A relatively sluggish pace of socio-economic development remains the main obstacle to strengthening India’s position in Asia and elsewhere in the world. India suffers from the “standard growth diseases” that normally come with accelerated changes in the economy and social sphere. Social inequality is increasing, corruption is widespread, the country is short of natural resources, and the environmental situation is deteriorating. Add to this recurrent terrorist attacks, manifestations of separatism and vestiges of traditionalism constraining efforts to modernize Indian society. Hence the intense discussions, which are being held “regarding the sustainability of current models of socio-economic development.” [v]
In its effort to rectify the growing imbalances in the country’s development, the Modi government is preparing and is already implementing large-scale reform programs in the economy, administrative and financial spheres. The authorities say they are going to bring the national GDP to $5 trillion by 2024. With the country’s need for investments increasing, the primary goal now is to lure investors from both China and the United States. Chinese money is not only breathing new vigor into India’s economic development, but is also becoming a factor in smoothing out existing contradictions. Following a brief worsening of relations in the summer of 2017, the leaders of India and China still managed to achieve a positive "balance." Whether this equilibrium remains a balance of forces or becomes a mutually-beneficial long-term cooperation remains unclear though.
India’s leaders pinned high hopes on the United States, but with the change of guard in the White House in early 2017, Washington embarked on a policy of bringing US investments and industrial capacities “back home.” Coupled with fundamental trends in global capital markets, this has led to a significant drop in US investors’ interest in sinking their money into projects in India. Moreover, in June 2019, President Trump declared what was essentially a trade war on India, depriving New Delhi of trade privileges that allowed duty-free deliveries of up to $5.6 billion worth of Indian goods to the US market. [vi]
Adding a new twist to the tension, India decided to buy batteries of S-400 air defense missiles from Russia, and Washington demanded that New Delhi roll up its mutually-beneficial cooperation with Iran. Finally, India is seriously worried by Washington’s plans for the future of Afghanistan following the formal withdrawal of US troops from that country.
All that being said, however, Mukesh Ambani, the chairman and managing director of Reliance Industries Limited, India’s largest holding company and, according to Forbes magazine, the richest man in India and all of Asia recently made light of the emerging slowdown of the national economy calling it a “temporary phenomenon.” [vii]
All this gives Russia a good chance to play a stabilizing and creative role here. On December 1, 2018, the leaders of Russia, India and China met for the first time since 2006 on the sidelines of the G20 summit in Argentina. During the meeting, proposed by Russia, Vladimir Putin, Xi Jinping and Narendra Modi called for "closer coordination of the three countries’ approaches, primarily in the field of security and building constructive interstate relations in Eurasia." They also underscored the partnership nature of relations between Beijing, Moscow and New Delhi, and the coincidence of their interests and goals “in the field of development.” [viii]
“Moscow has been very helpful to its Indian partners in resolving a wide range of issues - from high technology and defense all the way to building modern infrastructure and reducing poverty,” the Russian Council on Foreign Affairs said. New Delhi is showing a great deal of interest in collaborating with Russia within the framework of the BRICS and the SCO. Meeting ahead of Prime Minister Modi’s visit to the 5th Eastern Economic Forum to be held in Vladivostok in September, Russia’s Deputy Prime Minister Yury Trutnev and Indian Minister of Trade and Industry Piyush Goyal discussed measures to increase bilateral trade turnover to $30 billion by the year 2025. The International North-South Transport Corridor (INSTC) is one of the most promising long-term joint strategic projects for India and Russia.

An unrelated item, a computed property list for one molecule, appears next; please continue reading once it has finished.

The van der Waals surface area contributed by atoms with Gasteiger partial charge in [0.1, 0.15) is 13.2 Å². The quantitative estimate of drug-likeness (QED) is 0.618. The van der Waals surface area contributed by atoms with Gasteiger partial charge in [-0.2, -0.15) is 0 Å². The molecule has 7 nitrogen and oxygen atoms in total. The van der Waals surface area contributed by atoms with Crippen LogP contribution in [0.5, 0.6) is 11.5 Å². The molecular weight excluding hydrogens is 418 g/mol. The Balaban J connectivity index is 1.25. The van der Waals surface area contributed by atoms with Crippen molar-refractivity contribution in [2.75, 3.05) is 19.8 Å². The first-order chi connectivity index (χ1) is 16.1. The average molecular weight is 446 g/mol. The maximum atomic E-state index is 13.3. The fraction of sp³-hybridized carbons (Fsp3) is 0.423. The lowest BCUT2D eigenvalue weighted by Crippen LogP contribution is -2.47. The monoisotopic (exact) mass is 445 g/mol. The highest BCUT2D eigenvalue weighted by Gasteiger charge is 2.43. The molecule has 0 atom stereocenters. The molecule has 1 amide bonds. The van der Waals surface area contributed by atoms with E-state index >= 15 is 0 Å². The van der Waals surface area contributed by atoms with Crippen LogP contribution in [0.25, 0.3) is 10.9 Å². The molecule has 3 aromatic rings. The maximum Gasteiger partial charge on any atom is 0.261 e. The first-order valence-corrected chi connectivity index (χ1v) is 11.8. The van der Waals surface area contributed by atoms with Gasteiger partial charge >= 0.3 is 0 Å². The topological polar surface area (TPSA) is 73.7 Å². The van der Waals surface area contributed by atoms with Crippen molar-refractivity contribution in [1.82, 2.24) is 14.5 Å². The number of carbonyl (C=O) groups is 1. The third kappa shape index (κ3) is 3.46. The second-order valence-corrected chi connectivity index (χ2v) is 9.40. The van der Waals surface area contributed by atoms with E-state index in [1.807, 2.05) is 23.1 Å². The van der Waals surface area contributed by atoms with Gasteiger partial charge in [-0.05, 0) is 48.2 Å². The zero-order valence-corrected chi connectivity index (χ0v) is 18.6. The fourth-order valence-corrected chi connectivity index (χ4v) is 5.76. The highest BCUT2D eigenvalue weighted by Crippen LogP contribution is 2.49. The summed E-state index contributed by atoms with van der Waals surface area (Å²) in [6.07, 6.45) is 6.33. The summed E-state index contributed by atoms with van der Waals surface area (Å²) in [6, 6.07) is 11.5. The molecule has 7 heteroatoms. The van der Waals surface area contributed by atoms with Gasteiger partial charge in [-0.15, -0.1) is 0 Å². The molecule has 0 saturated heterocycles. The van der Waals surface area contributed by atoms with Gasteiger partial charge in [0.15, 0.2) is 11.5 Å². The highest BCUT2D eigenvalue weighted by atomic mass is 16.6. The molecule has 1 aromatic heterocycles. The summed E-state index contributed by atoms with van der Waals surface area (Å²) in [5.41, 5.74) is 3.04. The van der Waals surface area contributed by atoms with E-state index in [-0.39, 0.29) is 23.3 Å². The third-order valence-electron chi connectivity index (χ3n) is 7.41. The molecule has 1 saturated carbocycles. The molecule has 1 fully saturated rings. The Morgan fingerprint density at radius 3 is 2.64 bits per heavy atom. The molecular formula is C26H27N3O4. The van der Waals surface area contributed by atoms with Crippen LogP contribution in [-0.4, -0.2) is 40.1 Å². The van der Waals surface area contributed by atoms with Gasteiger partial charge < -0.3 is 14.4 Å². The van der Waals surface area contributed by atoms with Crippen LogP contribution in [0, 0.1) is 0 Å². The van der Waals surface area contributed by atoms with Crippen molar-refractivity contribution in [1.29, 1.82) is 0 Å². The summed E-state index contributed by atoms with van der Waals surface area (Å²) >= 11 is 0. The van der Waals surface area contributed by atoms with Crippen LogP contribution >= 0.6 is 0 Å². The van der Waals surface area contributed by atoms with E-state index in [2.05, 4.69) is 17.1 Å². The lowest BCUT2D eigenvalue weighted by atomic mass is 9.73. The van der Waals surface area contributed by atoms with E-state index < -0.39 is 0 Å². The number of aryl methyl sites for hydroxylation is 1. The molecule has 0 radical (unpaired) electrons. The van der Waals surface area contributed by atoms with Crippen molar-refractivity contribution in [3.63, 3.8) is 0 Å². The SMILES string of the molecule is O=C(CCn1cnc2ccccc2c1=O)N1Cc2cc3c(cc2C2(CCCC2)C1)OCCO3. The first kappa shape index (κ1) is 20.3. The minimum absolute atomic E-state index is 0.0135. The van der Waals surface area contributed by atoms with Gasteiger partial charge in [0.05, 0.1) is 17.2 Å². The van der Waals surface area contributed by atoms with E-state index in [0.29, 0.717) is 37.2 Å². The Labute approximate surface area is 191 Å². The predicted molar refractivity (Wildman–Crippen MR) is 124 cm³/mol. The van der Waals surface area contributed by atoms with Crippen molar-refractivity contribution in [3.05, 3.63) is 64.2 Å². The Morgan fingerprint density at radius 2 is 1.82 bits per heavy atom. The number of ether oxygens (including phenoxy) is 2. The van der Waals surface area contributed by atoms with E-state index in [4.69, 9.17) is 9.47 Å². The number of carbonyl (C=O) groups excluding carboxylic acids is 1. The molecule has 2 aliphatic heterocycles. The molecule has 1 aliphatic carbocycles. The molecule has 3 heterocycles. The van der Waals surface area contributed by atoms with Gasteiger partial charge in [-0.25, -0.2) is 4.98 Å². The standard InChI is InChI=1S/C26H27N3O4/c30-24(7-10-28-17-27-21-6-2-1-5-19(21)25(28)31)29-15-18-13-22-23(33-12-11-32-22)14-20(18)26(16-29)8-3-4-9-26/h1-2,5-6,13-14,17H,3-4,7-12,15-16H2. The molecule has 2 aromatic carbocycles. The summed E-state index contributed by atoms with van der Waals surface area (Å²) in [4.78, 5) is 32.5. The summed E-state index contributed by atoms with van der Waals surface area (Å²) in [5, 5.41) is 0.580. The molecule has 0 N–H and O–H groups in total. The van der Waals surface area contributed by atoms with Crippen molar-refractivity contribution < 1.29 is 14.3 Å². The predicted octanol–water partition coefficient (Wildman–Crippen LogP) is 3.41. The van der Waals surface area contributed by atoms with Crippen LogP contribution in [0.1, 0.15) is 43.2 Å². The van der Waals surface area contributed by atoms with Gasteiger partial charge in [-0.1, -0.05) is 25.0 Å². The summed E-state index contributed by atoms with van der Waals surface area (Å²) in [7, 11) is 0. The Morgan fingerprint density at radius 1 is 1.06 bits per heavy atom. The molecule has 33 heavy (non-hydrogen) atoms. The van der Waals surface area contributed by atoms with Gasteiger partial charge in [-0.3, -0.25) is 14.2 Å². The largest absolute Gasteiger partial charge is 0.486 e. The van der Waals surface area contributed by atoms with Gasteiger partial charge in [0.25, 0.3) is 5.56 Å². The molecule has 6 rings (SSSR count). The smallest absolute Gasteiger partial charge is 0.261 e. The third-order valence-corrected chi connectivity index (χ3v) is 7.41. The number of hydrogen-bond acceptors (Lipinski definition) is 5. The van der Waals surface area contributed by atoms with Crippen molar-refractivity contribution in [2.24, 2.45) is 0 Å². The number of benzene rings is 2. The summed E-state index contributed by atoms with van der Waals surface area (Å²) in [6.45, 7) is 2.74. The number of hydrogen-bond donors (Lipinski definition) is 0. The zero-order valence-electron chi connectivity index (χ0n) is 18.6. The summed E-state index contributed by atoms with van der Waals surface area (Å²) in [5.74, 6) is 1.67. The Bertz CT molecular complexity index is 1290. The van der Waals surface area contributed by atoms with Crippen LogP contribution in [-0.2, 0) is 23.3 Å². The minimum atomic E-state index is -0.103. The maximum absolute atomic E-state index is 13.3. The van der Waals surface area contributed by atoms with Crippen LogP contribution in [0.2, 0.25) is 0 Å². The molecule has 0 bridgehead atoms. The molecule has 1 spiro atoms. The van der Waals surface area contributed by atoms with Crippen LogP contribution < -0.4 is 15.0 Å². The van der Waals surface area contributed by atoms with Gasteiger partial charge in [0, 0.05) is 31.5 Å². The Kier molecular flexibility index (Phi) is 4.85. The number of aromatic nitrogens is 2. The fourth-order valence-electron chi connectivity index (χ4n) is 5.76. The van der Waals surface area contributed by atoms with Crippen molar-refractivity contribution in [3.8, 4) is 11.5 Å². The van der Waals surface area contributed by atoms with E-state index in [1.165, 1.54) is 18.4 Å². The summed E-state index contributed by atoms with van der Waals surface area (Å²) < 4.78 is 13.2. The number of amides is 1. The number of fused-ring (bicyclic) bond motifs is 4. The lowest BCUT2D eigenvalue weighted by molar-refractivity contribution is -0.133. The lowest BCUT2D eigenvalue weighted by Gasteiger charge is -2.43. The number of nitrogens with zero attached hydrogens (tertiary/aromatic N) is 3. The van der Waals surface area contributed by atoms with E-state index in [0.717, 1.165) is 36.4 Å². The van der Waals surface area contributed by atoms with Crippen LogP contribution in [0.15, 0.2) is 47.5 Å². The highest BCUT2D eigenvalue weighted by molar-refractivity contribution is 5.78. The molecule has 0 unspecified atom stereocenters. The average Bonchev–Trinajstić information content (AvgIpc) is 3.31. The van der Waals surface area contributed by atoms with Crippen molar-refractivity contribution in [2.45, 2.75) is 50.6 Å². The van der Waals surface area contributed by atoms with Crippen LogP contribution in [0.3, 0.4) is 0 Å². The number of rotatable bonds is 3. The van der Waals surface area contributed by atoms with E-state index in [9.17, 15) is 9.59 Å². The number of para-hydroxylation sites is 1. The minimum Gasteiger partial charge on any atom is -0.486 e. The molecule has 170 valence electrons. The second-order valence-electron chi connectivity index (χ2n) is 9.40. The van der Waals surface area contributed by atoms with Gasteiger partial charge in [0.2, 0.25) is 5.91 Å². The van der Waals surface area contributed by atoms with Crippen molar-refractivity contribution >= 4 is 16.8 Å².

During their second meeting held on the fringes of the June 2019 G20 summit in Japan, the leaders of Russia, China and India praised the highly efficient work being done in a single format to create ”an equal and indivisible security architecture in Eurasia.” [ix] However, India’s balking regarding its joining the projects being implemented as part of China’s Belt and Road Initiative (BRI) demonstrates the lingering contradictions of Indian foreign policy. On the one hand, India has reason to consider itself as a state that, “at the end of the day ... will determine in which direction the geo-economic pendulum will move” [x] in almost the entire Eastern Hemisphere. On the other hand, it remains unclear to what extent India will be able to harmonize its interests between the projects of Greater Eurasia and the Indo-Pacific Region, considering their fundamental geopolitical contradictions.
A multi-vector foreign policy has been a hallmark of India ever since the country gained independence in 1947. To this very day, New Delhi has been trying to stick to this line. Whether to stand for a multipolar world together with Moscow and Beijing ... or to join the US, Japan and Australia and form a ‘quadripartite alliance’ to contain China” [xi] - this is the way the situation is seen by some segments of India’s political establishment. The growing uncertainty of the existing international system is one of the objective trends of the past few decades, and India is just one of many countries simultaneously participating in several rival coalitions, whose real goals often contradict each other.
The views of the author do not necessarily reflect the position of the Editorial Board.
[vi] According to Reuters, the trade turnover between India and the US in 2018 stood at $142.1 billion.